Today’s Google Doodle is celebrating the late Indian American biochemist, Har Gobind Khorana, on what would have been his 96th birthday. His contribution to genetics includes research that showed how the order of nucleotides in nucleic acids, which carry the genetic code of the cell, control the cell’s synthesis of proteins. This research won him and his colleagues, Marshall W. Nirenberg and Robert W. Holley, the 1968 Nobel Prize for Physiology or Medicine. The same year, Khorana and Nirenberg were also awarded the Louisa Gross Horwitz Prize from Columbia University.
Khorana was born the youngest of five children in 1922 in a small village of Raipur, which was a part of British-held India—now eastern Pakistan. His father, an agricultural taxation clerk, insisted that all the children learn to read and write, which was a rarity in their small rural village.
In his book, Chemical Biology, Selected Papers of HG Khorana, Khorana wrote, “Although poor, my father was dedicated to educating his children and we were practically the only literate family in the village inhabited by about 100 people.” He continues to describe how his first four years of education were provided under a tree—the only “school” in the village.
However, that determination lead to academic scholarships that helped Khorana make his way to England where he studied at the University of Liverpool in organic chemistry and earned a doctorate in 1948.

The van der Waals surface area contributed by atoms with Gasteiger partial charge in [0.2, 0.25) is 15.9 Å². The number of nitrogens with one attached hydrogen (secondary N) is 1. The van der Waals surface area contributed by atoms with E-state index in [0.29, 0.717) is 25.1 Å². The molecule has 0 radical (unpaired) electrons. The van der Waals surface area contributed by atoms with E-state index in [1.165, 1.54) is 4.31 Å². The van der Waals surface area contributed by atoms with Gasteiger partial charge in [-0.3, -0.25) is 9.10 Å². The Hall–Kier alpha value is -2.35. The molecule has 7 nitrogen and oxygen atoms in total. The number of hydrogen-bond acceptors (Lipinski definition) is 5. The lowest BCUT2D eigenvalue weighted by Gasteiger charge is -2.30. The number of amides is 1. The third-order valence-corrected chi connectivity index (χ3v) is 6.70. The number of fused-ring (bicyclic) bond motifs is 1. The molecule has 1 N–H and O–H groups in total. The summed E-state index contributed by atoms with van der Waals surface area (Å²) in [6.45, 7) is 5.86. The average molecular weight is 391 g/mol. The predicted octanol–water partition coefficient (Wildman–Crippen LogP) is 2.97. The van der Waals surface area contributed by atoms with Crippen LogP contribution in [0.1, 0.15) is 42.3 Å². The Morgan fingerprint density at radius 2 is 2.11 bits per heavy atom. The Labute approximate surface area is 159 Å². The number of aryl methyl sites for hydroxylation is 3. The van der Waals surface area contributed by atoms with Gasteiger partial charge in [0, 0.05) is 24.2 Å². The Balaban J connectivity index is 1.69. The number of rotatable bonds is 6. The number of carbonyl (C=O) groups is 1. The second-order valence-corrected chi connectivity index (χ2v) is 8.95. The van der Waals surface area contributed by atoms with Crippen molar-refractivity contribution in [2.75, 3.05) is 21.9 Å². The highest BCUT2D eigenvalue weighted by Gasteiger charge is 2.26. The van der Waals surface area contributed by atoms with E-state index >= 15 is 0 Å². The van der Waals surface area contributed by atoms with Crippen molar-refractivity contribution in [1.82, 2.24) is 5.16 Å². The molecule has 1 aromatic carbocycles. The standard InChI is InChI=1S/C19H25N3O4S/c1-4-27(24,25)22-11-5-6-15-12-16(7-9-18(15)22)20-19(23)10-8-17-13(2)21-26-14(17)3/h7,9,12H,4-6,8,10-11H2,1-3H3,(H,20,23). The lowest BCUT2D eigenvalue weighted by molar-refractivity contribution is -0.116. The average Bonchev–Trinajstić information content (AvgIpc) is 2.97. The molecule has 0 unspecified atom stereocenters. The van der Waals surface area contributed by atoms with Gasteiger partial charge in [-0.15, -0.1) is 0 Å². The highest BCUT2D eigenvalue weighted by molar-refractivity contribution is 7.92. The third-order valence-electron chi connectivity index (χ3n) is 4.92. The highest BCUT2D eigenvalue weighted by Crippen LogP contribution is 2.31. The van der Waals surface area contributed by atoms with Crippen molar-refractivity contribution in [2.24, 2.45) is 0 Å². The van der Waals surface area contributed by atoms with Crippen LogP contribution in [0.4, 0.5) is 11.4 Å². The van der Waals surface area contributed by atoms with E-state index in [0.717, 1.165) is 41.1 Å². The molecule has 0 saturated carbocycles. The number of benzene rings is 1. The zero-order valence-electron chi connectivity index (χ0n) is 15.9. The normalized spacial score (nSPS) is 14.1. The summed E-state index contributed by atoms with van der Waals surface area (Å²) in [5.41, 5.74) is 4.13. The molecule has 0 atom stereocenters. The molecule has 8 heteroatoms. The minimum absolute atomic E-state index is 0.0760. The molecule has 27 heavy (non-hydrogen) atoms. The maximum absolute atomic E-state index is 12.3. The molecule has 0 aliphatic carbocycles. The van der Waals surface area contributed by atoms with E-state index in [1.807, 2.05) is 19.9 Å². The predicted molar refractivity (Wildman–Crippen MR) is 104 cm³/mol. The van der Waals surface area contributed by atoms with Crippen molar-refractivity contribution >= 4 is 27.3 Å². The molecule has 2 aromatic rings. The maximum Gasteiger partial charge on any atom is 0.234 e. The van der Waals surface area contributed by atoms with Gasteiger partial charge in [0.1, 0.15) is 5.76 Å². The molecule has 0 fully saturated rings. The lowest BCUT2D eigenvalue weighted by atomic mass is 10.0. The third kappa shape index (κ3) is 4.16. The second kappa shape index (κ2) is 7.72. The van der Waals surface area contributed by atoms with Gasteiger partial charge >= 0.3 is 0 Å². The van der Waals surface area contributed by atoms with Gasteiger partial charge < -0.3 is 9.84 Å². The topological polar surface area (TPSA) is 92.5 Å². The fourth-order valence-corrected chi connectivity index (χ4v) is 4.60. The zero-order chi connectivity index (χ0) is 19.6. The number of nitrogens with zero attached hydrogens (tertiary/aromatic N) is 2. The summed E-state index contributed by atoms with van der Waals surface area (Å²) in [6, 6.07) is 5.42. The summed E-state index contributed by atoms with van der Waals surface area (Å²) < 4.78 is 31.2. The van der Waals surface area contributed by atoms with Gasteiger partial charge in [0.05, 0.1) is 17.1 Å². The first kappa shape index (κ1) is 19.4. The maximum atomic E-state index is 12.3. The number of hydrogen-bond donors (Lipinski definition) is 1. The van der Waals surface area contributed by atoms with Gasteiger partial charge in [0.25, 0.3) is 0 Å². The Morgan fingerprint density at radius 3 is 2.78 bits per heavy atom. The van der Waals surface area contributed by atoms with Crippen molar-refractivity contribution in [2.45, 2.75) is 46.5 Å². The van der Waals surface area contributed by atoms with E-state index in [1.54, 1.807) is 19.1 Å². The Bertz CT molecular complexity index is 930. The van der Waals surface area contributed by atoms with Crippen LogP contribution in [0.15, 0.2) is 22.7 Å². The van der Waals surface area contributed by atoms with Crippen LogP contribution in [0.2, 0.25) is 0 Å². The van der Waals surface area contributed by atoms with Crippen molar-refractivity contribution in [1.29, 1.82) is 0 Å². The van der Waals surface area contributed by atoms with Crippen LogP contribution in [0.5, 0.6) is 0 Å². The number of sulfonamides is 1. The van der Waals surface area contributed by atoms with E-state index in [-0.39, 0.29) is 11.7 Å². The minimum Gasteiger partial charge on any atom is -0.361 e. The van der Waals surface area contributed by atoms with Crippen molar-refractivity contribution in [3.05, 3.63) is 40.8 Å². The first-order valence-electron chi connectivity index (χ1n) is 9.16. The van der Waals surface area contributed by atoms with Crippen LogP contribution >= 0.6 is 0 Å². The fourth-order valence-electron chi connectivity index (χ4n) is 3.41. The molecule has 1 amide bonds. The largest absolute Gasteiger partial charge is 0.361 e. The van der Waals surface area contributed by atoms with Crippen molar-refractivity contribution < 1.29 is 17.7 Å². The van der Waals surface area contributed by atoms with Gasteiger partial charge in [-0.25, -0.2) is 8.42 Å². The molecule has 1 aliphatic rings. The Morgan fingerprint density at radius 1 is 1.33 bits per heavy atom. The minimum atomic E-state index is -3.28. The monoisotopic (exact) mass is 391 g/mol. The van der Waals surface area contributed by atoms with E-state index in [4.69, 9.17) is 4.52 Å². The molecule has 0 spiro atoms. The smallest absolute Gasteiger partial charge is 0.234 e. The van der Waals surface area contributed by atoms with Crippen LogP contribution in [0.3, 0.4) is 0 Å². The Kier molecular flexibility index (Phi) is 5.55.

Khorana spent a postdoctoral year (1948-1949) at the Eidgenössische Technische Hochschule in Zurich with Professor Vladimir Prelog. The collaboration with Professor Prelog vastly molded his thought and philosophy towards science, work, and effort.
His eventual Nobel Prize-winning research took him all over the world, starting in England, then Switzerland, Canada, and eventually the United States, where he became a citizen in 1966.
Khorana’s research led to the discovery that the nucleotides in DNA spell out a code that determines which amino acids to produce. The amino acids, in turn, form proteins, and that simple process turns the code in our genes into every physical aspect of who we are and how our bodies work. This led to Khorana becoming the first scientist to chemically synthesize oligonucleotides—the world first synthetic gene—a yeast RNA.
His professional life included many accolades other than the Nobel Prize, such as, National Medal of Science (1987), Co-director of the Institute for Enzyme Research, Conrad A. Elvehjem Professor of Life Sciences at University of Wisconsin-Madison (1962), MIT’s Alfred P. Sloan Professor of Biology and Chemistry, and was a member of the Board of Scientific Governors at The Scripps Research Institute.
In 2007, the University of Wisconsin-Madison, The Government of India (DBT Department of Biotechnology), and the Indo-US Science and Technology Forum jointly created the Khorana Program, whose mission is to build a seamless community of scientists, industrialists, and social entrepreneurs in the United States and India.
Thanks to Khorana and his colleagues’ achievements in genetic engineering directly attribute to today’s advancements and the advancement of the genetic language. Khorana was able to crack a code many did not even know existed.